The Single Worst Thing about JavaScript

There are many weird things about JavaScript, the DOM, and related web tech. Many quirks, oddities, frustrations, and wtfs.

But there is one “worst thing” and the worst thing in JavaScript is String.prototype.split() (es5

String.prototype.split() is defined to take a separator and a limit as its arguments, operating on the “this” object internally for the string object to operate on. The way “limit” works is what makes this the worst thing about JavaScript.

In ruby, The separation at the split is done at most limit-1 times, with max limit number of elements returned.

> "a-b-c-d-e-f".split("-",3)
=> ["a", "b", "c-d-e-f"]

Java has the same behavior

String[] parts = "a-b-c-d-e-f".split("-", 3);
=> ["a", "b", "c-d-e-f"]

Perl has that same behavior as well

=> ["a", "b", "c-d-e-f"]

In python, the limit is the number of times the string is split on the separator, with the final element of the array being the rest of the string (split max limit times, max limit+1 elements returned). It’s not the same, but you’re still getting all the parts necessary to do what you need.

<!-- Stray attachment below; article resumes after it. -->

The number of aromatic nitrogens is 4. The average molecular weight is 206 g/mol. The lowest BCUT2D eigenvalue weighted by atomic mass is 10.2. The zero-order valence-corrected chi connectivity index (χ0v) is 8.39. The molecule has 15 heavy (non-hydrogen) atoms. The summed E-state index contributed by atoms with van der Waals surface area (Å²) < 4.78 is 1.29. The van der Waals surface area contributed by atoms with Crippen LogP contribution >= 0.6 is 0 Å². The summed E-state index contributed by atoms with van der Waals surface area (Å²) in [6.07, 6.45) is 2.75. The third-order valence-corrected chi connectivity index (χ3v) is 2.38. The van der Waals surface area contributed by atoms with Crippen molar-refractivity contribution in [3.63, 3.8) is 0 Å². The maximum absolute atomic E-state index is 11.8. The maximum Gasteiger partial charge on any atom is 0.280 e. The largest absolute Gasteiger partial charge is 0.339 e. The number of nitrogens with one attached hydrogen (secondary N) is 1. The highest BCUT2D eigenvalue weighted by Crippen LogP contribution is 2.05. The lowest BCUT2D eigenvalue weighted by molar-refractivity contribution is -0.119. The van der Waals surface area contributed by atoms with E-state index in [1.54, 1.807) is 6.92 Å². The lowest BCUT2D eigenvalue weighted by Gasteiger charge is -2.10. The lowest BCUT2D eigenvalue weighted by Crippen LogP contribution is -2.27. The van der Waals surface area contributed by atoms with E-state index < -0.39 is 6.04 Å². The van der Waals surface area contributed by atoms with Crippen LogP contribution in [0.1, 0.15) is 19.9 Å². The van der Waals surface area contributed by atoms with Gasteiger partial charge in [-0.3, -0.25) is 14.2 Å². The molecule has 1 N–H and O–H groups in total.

>>> "a-b-c-d-e-f".split('-',2)
=> ['a', 'b', 'c-d-e-f']

In JavaScript? Well, this is what you get in JavaScript:

=> ["a", "b"]

What happens to the rest? Who knows! Who cares, right? That isn’t useful at all! Don’t even pay attention to the fact that the limit is completely irrelevant and can be easily (and more intuitively) attained by “a-b-c-d-e-f”.split(‘-‘).slice(0,2).

And that is the worst part of JavaScript.

Everything else is mostly OK.

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